Are you getting enough potassium?

Although electrolytes may be lost through perspiration, potassium is a vital mineral and electrolyte for a wide variety of biological activities .

Because both low (hypokalemia) and high (hyperkalemia) potassium levels may induce unpleasant symptoms and even fatal problems.

 “The recommended amount of potassium you should take varies with age. Daily potassium requirements are at 3,400 mg for men and 2,600 mg for women. 

"Pretty rare and depends on poorly functioning kidneys," Nemkov said of hyperkalemia.

The kidneys filter out any dietary surplus, thus eating a lot of it is usually safe. High blood potassium levels are a medical emergency for people with severe renal disease.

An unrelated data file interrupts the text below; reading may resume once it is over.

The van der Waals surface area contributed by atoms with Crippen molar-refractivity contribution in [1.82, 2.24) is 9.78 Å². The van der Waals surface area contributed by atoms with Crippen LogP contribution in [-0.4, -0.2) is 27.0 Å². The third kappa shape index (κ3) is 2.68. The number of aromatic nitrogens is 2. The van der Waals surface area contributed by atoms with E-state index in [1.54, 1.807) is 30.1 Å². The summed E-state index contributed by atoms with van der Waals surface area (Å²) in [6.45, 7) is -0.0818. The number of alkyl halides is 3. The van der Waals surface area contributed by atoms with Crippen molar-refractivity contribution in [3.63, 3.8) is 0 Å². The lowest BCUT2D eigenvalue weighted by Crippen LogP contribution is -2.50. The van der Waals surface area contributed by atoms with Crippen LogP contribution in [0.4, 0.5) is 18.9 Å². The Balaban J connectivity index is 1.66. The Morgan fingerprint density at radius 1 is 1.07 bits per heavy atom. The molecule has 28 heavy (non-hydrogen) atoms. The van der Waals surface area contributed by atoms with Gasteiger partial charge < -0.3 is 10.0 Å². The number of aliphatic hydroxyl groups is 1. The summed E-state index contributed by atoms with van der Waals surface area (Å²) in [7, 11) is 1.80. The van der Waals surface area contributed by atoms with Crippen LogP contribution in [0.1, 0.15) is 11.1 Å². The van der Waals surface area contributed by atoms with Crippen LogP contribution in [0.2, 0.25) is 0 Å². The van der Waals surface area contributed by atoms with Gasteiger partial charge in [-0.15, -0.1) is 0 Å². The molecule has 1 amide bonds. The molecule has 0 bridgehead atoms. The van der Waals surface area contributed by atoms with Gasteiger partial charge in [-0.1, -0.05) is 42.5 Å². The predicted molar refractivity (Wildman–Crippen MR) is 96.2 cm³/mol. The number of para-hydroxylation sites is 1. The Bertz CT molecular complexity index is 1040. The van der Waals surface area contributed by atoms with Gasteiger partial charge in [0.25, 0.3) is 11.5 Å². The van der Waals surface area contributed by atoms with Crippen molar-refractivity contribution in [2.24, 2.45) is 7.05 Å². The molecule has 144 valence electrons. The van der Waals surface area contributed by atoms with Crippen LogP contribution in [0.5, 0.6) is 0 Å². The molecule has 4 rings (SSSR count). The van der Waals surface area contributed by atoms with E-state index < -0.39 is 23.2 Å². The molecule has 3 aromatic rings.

If bananas were your initial guess, you're not far off! Bananas have a lot of potassium, around 422 milligrams per fruit. 

The Mayo Clinic produced a list of high-potassium foods, and acorn squash came out on top with around 896 milligrams of potassium per cup after cooking. 

Depending on your activity level, consuming one of these items that contains a lot of sugar can be OK.

If you want to know how much potassium you should be eating, it's best to consult with your doctor. 


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